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Author Topic:   Japan
DBlevins
Member (Idle past 3883 days)
Posts: 652
From: Puyallup, WA.
Joined: 02-04-2003


Message 17 of 175 (608794)
03-13-2011 7:12 PM
Reply to: Message 4 by frako
03-13-2011 8:34 AM


Nuclear Power Plant Problems
I seem to recall some issues that the company that built and operates the plant had in 2007 when another earthquake struck. They would not allow the IAEA to asist in determining the extent of damage that might have occured to the plant. The company (TEPCo?) also built the plant to withstand a max 7.9 magnitude earthquake, while this one was rated as a 8.8-9.0.
*There might have been some other issues with falsification of paperwork supplied to the government about the risk of building on a fault line but I haven't taken the time to look again where I had read the report.

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DBlevins
Member (Idle past 3883 days)
Posts: 652
From: Puyallup, WA.
Joined: 02-04-2003


Message 19 of 175 (608796)
03-13-2011 7:17 PM
Reply to: Message 1 by Percy
03-13-2011 7:21 AM


Surviving after a disaster
Finding food, water and shelter are now the most pressing need for the survivors. There was still snow on the ground in parts of the surrounding countryside of Sendai and there are little to no utilities online for millions. No water and no electricity for millions is another disaster, albeit a slow one.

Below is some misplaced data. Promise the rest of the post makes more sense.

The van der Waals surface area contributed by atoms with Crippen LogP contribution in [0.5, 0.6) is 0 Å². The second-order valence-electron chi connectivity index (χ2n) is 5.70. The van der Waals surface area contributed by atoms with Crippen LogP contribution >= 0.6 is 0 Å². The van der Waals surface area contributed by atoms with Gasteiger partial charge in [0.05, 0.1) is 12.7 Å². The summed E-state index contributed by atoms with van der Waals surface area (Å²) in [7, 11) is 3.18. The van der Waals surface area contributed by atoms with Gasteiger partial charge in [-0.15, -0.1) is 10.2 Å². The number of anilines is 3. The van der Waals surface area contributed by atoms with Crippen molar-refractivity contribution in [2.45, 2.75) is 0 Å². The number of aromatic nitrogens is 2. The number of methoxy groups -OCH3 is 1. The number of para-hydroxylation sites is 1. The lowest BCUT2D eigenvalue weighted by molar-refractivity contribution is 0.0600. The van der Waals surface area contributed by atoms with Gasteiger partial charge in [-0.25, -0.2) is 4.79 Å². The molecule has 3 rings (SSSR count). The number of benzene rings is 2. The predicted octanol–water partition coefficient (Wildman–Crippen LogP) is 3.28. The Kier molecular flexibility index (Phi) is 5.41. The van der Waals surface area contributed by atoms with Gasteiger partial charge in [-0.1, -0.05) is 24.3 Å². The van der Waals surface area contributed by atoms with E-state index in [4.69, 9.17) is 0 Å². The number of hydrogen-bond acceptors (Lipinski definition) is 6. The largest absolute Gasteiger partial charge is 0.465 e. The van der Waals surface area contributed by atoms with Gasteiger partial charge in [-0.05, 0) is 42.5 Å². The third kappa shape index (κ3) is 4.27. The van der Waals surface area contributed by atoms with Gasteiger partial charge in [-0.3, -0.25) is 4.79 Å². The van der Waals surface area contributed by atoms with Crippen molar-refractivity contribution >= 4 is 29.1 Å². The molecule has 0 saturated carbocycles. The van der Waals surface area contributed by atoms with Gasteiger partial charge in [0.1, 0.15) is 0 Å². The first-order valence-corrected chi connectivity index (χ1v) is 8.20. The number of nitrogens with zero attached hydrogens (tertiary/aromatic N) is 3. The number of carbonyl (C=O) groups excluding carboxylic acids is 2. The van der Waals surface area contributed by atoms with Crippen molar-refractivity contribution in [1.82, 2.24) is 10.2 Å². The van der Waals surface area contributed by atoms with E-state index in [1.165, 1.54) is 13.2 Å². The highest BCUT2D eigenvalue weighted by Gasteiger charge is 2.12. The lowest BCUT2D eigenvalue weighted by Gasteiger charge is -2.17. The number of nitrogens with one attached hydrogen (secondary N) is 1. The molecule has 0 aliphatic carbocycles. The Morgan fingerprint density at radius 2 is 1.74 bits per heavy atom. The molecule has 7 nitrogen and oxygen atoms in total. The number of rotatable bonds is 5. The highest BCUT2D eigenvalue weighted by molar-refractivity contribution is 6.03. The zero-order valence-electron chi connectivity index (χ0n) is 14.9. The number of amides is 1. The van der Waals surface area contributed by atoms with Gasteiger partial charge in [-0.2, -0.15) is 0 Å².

*On a side note, a 60 year old man was found clinging to the roof of his house after two days, about 9 miles out a sea. Thankfully a military vessel spotted him. Hopefully there will be more miracles like his.

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DBlevins
Member (Idle past 3883 days)
Posts: 652
From: Puyallup, WA.
Joined: 02-04-2003


Message 127 of 175 (609354)
03-18-2011 2:17 PM
Reply to: Message 110 by Rahvin
03-17-2011 3:38 PM


Re-criticality
Just risking the jump-in to point out that a TEPCo spokesman indicated that there is a slight danger of re-criticality from the spent fuel ponds. One of the reasons they are determined to 'pour' Boric acid into the exposed ponds. (My understanding: The spent fuel was packed in tighter, and some of the newer spent fuel might still have sufficient radioactivity for criticality, as space for the spent fuel became hard to find.)
Spent fuel, because of its very nature as spent, is too highly contaminated with the products of the fission reaction to actually begin that chain reaction, which is why it's not still in the reactor core in the first place.
*Just an aside and full of maybes so not an 'ZOMG! We're going to die!' comment. Just pointing out that re-criticality possibility is not 0.

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DBlevins
Member (Idle past 3883 days)
Posts: 652
From: Puyallup, WA.
Joined: 02-04-2003


Message 137 of 175 (609571)
03-21-2011 1:50 PM
Reply to: Message 133 by Percy
03-20-2011 9:50 AM


Re: Question about Nuclear Plant Design
Are nuclear power plant containment facilities designed to maintain integrity if something like this were to happen directly beneath them?
IIRC the NP industry (at least in the U.S.) is under regulations that do not allow building too close to active faults. I am not sure what is considered a safe distance, and I am not sure what the tsunami regulations might be. (San Clemente comes to mind)

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